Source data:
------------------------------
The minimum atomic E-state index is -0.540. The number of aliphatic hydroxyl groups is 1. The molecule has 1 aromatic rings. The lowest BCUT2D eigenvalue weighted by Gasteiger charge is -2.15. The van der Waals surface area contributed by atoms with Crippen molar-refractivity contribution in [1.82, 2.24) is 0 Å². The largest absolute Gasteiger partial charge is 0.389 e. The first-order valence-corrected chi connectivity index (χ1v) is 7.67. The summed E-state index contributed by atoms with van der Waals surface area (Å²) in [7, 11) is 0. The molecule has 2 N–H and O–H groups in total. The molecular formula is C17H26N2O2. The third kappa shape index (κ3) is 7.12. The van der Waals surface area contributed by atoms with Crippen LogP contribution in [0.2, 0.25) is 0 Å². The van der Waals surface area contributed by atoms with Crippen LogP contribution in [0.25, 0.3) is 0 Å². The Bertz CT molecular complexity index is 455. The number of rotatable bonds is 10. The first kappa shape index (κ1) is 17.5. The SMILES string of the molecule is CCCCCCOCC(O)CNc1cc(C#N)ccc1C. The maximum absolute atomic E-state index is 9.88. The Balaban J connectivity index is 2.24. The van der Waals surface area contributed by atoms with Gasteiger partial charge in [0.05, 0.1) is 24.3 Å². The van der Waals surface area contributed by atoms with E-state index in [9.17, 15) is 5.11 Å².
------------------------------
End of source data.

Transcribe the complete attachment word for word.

The minimum atomic E-state index is -0.540. The number of aliphatic hydroxyl groups is 1. The molecule has 1 aromatic rings. The lowest BCUT2D eigenvalue weighted by Gasteiger charge is -2.15. The van der Waals surface area contributed by atoms with Crippen molar-refractivity contribution in [1.82, 2.24) is 0 Å². The largest absolute Gasteiger partial charge is 0.389 e. The first-order valence-corrected chi connectivity index (χ1v) is 7.67. The summed E-state index contributed by atoms with van der Waals surface area (Å²) in [7, 11) is 0. The molecule has 2 N–H and O–H groups in total. The molecular formula is C17H26N2O2. The third kappa shape index (κ3) is 7.12. The van der Waals surface area contributed by atoms with Crippen LogP contribution in [0.2, 0.25) is 0 Å². The van der Waals surface area contributed by atoms with Crippen LogP contribution in [0.25, 0.3) is 0 Å². The Bertz CT molecular complexity index is 455. The number of rotatable bonds is 10. The first kappa shape index (κ1) is 17.5. The SMILES string of the molecule is CCCCCCOCC(O)CNc1cc(C#N)ccc1C. The maximum absolute atomic E-state index is 9.88. The Balaban J connectivity index is 2.24. The van der Waals surface area contributed by atoms with Gasteiger partial charge in [0.05, 0.1) is 24.3 Å². The van der Waals surface area contributed by atoms with E-state index in [9.17, 15) is 5.11 Å².